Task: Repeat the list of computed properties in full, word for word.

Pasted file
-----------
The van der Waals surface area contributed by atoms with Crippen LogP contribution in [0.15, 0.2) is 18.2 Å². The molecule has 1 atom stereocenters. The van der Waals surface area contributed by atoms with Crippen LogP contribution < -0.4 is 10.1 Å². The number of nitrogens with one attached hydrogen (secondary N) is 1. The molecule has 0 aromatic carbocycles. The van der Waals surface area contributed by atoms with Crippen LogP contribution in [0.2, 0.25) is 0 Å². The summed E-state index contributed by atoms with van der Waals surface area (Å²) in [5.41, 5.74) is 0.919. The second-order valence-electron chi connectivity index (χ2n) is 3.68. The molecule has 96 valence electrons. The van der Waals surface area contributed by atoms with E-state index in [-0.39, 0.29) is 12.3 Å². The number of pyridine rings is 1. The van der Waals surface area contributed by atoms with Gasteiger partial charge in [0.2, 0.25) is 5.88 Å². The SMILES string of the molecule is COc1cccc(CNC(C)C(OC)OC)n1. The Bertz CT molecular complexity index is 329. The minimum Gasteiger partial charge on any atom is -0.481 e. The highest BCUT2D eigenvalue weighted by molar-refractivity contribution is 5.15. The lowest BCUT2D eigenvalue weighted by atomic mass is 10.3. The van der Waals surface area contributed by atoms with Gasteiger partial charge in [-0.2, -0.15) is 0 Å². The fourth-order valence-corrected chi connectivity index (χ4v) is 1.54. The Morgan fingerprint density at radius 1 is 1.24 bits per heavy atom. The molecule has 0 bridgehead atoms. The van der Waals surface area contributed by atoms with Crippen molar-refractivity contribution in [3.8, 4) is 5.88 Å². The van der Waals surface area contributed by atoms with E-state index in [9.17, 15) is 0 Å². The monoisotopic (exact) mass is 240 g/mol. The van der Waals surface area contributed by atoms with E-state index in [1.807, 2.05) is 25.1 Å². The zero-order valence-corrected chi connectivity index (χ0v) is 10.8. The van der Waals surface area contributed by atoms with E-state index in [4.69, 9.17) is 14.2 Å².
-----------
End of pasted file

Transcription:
The van der Waals surface area contributed by atoms with Crippen LogP contribution in [0.15, 0.2) is 18.2 Å². The molecule has 1 atom stereocenters. The van der Waals surface area contributed by atoms with Crippen LogP contribution < -0.4 is 10.1 Å². The number of nitrogens with one attached hydrogen (secondary N) is 1. The molecule has 0 aromatic carbocycles. The van der Waals surface area contributed by atoms with Crippen LogP contribution in [0.2, 0.25) is 0 Å². The summed E-state index contributed by atoms with van der Waals surface area (Å²) in [5.41, 5.74) is 0.919. The second-order valence-electron chi connectivity index (χ2n) is 3.68. The molecule has 96 valence electrons. The van der Waals surface area contributed by atoms with E-state index in [-0.39, 0.29) is 12.3 Å². The number of pyridine rings is 1. The van der Waals surface area contributed by atoms with Gasteiger partial charge in [0.2, 0.25) is 5.88 Å². The SMILES string of the molecule is COc1cccc(CNC(C)C(OC)OC)n1. The Bertz CT molecular complexity index is 329. The minimum Gasteiger partial charge on any atom is -0.481 e. The highest BCUT2D eigenvalue weighted by molar-refractivity contribution is 5.15. The lowest BCUT2D eigenvalue weighted by atomic mass is 10.3. The van der Waals surface area contributed by atoms with Gasteiger partial charge in [-0.2, -0.15) is 0 Å². The fourth-order valence-corrected chi connectivity index (χ4v) is 1.54. The Morgan fingerprint density at radius 1 is 1.24 bits per heavy atom. The molecule has 0 bridgehead atoms. The van der Waals surface area contributed by atoms with Crippen molar-refractivity contribution in [3.8, 4) is 5.88 Å². The van der Waals surface area contributed by atoms with E-state index in [9.17, 15) is 0 Å². The monoisotopic (exact) mass is 240 g/mol. The van der Waals surface area contributed by atoms with E-state index in [1.807, 2.05) is 25.1 Å². The zero-order valence-corrected chi connectivity index (χ0v) is 10.8. The van der Waals surface area contributed by atoms with E-state index in [4.69, 9.17) is 14.2 Å².